The identity of a group of people can be expressed through their language. With regard to culture, its sphere "is defined by reference to symbols, metaphors or symbolic actions with characteristic meanings" (P. 90). So, "identity" can be seen as a sum of linguistic, cultural, religious or/and political identities, all confined into the same person or group of persons. "Identity" is that which makes the difference between "us" and "them'.

This complex relationship between religion and political status of a society is the subject of the third part of the book. The author investigates challenges to the established normative order in India and Europe. The methodology combines qualitative methods in the form of 20 interviews conducted with academics in India, with historical and philosophical analyses. These are set in the historical context of relations between Europe and the Muslim World and analysed from a theoretical angle drawing from theories of modernity, conceptions of justice and notions of identity politics.

Michael Dusche's interlocutors are Professors of Philosophy, Sociology or Political Sciences, from New Delhi, Kolkata, Mumbai or abroad. The discussions move from women rights to political independence; from intolerance and multiculturalism to leftist politics in Bengal or Westernisation of the Bollywood; pointing on the differences between Hindu and Muslim ways of living; taking religion as the starting point or as the ultimate conclusion; with many accents on the individualities of Indian culture among all the other and the role of its traditions into this globalised world.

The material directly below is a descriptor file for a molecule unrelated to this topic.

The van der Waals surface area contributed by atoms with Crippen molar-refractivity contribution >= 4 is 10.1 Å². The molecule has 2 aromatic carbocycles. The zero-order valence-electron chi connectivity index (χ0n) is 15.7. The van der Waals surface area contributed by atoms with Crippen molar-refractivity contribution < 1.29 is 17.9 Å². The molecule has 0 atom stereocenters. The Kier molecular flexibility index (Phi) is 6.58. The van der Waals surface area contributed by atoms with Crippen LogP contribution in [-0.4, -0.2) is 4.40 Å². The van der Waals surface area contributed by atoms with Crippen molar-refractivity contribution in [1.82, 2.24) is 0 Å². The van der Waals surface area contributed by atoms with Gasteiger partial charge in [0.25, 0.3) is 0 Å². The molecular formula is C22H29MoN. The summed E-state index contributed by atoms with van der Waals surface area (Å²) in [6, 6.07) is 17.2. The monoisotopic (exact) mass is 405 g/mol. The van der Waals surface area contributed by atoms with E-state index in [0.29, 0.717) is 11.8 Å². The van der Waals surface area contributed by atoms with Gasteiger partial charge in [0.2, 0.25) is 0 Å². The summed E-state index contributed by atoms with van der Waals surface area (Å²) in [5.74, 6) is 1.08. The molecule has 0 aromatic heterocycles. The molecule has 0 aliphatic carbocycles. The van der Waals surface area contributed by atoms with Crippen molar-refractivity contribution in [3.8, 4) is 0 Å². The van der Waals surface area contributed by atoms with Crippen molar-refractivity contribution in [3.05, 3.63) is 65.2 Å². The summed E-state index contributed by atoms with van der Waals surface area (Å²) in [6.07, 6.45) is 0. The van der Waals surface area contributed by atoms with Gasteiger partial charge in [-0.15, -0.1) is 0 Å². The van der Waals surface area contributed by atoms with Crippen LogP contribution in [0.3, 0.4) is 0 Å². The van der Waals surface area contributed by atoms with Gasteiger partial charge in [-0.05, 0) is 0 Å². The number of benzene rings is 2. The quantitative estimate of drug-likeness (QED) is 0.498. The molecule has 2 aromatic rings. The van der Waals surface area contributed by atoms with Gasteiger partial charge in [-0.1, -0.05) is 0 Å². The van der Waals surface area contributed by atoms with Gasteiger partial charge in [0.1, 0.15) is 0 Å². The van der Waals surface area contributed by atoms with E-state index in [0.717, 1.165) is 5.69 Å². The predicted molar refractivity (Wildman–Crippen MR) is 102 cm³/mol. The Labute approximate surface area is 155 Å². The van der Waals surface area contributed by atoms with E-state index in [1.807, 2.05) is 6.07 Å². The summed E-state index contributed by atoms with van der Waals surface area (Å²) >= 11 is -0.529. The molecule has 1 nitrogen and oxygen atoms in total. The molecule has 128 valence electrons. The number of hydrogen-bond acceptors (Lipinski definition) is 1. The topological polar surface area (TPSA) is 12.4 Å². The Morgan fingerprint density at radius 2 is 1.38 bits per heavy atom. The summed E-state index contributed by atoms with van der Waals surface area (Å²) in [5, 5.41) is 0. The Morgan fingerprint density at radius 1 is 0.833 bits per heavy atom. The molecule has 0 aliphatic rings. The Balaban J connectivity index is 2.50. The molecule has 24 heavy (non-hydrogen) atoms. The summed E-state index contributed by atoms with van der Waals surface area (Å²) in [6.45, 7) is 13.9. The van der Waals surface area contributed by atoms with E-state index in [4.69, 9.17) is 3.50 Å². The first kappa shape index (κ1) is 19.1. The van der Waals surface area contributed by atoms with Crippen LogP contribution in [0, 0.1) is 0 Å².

The freedom of speech and academic freedom are the most important conditions used by Michael Dusche in composing this book. Reason and the reach of reason are important for intellectual elites of a country as India and reading these interviews one can see that quite clearly. Announced at the very beginning, Michael Dusche's thesis that "Perceptions of self, identity, social order and peace on the one hand and fears of instability, loss of self, disorder and violent conflict on the other hand seem to depend on each other in a dialectic way", was thoroughly demonstrated.

Very well structured, in three distinct but inter-correlated and cursive parts, the book should be of great interest to the world of social science scholars, especially those with specific interest in the history of ideas, modernity, transnational history, politics and cultural relations.
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Excerpted from an extensive review published in the International Journal on Humanistic Ideology, Vol. 2, No. 2, Autumn-Winter 2009, Cluj University Press, Cluj-Napoca, Romania, PP 171-178.
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Mihaela Gligor has a PhD in Philosophy and is working as Scientific Researcher in Humanities at Romanian Academy. She contributes regularly to The Herald of India.